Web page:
Friday 18th September
After leaving Atherstone Locks we had a very uneventful journey down to Fazeley apart from passing narrowboat 'Tramper' at Glascote Locks and exchanging greetings. John and Moira (the crew) had been moored up for a week (while they attended a wedding) since we saw them last. At Fazeley we stopped for lunch and set away again behind a pair of old working boats that were immaculately prepared for the working boat gathering at Huddlesford Junction.
As we approached the junction the cruising speed dropped considerably as there were lots of shiney working boats moored both sides of the canal (many rafted out two deep) leaving only a narrowboat width between. Thankfully, we only met one boat coming in the other direction, and with a lot of luck and some anxiety we managed to pass in a gap between rafted-out boats without incident. As we crawled through the train of moored craft, we still managed to speak to Linda (crew of JP2) on the towpath who we had seen earlier in the week. It was unusual not to have the added complication of strong wind in these situations; I guess the blog may have been reporting a different experience had the wind blown! After the gathering boats petered out we moored for the evening just before Streethay Wharf.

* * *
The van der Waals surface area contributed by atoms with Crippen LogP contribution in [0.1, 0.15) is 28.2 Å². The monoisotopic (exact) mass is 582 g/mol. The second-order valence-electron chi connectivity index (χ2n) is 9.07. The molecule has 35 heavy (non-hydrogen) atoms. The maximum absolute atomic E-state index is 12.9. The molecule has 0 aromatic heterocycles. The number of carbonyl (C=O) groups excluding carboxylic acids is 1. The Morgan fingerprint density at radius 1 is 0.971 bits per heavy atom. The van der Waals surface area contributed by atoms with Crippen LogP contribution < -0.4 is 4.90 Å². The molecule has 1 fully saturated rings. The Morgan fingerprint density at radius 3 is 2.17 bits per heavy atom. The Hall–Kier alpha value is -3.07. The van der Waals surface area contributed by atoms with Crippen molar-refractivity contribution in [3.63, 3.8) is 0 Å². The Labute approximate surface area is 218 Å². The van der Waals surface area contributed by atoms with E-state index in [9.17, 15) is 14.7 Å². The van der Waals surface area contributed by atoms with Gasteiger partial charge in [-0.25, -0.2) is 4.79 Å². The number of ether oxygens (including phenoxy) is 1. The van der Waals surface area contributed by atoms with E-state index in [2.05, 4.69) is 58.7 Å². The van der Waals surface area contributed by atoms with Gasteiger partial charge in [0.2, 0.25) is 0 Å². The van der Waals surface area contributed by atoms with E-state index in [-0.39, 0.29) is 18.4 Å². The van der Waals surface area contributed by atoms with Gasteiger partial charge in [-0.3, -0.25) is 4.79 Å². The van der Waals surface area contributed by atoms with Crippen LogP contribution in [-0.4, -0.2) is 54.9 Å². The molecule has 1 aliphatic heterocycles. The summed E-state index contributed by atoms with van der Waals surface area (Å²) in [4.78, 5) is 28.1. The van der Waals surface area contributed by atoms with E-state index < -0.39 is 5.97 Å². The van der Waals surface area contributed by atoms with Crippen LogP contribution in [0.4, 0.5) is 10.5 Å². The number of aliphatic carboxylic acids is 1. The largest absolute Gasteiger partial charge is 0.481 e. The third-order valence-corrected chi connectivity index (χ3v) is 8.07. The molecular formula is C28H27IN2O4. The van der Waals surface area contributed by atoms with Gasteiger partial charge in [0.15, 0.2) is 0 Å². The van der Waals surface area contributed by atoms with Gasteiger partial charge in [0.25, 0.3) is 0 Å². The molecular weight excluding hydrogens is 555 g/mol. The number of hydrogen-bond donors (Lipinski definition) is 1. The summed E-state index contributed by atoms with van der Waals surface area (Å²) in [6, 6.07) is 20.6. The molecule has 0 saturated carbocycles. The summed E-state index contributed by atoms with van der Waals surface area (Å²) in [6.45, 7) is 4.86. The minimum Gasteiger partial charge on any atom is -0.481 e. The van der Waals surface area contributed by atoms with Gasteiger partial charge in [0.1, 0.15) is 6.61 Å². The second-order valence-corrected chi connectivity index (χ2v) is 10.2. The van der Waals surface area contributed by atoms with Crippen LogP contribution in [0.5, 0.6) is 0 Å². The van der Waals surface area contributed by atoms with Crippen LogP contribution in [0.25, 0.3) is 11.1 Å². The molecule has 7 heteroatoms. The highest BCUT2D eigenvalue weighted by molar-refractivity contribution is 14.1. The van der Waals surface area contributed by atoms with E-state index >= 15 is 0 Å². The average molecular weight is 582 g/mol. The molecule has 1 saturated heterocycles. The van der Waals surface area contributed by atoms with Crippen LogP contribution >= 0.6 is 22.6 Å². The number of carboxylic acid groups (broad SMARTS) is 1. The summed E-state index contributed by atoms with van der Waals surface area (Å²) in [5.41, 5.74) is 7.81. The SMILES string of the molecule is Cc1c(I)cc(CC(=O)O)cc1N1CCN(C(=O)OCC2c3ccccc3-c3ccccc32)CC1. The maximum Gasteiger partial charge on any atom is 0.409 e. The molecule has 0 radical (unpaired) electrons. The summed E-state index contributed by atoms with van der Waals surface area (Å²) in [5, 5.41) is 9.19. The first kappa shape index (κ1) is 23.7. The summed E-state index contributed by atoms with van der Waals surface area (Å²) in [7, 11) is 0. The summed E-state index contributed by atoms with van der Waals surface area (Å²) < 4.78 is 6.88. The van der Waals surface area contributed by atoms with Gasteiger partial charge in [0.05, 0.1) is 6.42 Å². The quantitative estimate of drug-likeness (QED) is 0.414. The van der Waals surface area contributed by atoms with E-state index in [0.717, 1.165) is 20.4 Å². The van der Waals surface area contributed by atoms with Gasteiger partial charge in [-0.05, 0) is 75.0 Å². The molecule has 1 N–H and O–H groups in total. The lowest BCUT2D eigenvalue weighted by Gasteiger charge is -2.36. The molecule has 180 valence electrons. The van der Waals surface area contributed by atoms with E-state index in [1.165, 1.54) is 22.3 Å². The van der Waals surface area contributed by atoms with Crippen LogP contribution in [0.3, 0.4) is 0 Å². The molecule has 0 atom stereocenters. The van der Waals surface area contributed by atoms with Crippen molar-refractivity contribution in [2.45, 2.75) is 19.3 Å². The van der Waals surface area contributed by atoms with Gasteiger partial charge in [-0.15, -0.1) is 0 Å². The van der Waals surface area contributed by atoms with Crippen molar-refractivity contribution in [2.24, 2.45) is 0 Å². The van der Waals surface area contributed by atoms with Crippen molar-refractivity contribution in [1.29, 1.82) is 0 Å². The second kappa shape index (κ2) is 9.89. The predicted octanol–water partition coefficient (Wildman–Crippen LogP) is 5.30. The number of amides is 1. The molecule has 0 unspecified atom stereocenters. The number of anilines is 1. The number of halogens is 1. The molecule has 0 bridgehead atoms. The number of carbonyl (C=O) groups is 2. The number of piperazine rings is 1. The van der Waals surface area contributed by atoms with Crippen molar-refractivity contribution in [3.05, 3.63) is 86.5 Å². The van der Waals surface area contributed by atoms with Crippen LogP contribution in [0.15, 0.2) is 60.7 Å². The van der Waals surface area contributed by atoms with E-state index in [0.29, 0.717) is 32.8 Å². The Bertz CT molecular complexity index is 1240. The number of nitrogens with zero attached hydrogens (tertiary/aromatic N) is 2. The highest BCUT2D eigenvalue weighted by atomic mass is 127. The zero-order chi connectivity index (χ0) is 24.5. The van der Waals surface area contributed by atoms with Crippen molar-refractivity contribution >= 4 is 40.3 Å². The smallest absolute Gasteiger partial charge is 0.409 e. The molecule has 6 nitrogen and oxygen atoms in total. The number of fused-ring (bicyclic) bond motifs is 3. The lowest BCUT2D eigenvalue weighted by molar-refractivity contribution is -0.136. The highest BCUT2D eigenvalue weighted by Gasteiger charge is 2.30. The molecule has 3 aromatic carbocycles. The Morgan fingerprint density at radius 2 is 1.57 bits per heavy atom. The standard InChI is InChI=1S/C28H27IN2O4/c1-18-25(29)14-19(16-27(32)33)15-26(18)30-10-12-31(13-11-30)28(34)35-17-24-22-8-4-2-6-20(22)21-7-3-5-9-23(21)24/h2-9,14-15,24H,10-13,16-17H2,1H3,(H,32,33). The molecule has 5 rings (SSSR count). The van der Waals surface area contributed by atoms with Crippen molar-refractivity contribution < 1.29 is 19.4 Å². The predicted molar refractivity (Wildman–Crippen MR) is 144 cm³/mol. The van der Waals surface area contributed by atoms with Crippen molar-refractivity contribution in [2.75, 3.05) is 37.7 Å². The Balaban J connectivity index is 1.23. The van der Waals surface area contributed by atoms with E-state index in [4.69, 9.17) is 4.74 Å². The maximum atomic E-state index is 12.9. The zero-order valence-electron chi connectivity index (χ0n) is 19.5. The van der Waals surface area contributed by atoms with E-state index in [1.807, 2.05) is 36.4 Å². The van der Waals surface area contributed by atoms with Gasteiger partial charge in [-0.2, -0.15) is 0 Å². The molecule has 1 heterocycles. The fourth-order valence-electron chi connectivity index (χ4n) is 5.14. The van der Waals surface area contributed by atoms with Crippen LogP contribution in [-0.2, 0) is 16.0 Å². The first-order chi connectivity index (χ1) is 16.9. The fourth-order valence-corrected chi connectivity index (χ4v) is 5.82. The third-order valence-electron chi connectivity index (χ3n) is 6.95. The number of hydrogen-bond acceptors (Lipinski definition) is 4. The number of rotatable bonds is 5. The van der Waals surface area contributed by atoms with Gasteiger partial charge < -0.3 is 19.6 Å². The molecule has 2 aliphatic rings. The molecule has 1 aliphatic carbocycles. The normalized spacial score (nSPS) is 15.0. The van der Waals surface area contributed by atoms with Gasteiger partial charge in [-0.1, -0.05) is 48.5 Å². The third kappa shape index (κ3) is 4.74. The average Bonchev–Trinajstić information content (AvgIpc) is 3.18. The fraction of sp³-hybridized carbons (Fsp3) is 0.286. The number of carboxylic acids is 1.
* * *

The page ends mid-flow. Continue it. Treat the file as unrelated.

The evening entertainment was supplied by a local microlight pilot who was practising his landing in a grassed airstrip next to the canal, passing only feet above the boat roof before touching down in the field on the opposite bank.

Saturday 19th September
Set away at around 9.30am and moored at Fradley outside the Swan to pick a copy of Towpath Talk and buy a newspaper. It appears people in Fradley only read the Daily Mail; as that is all that is stocked! However, we stopped for a while and had morning coffee and read the papers. The weather was fantastic again which made for a very enjoyable cruise up to Great Haywood; stopping briefly at Armitage for lunch.
We moored in our favourite mooring next to Shugbrough Hall below Haywood Lock. This is a popular spot for many boaters; and we noticed narrowboat 'Chelsea' at the head of the line of moored boats. (This was a boat that was featured on an early series of Waterworld that Anthony M had fitted-out in the late 1990s that actual won the best boat award at Crick).
As is often the case on a Friday and Saturday evening when the weather allows; Hot Air Balloons take off from the grounds of Shugbrough Hall, and on this occasion drifted over head (see Photos).

Moored next to Shugbrough Hall

Sunday 20th September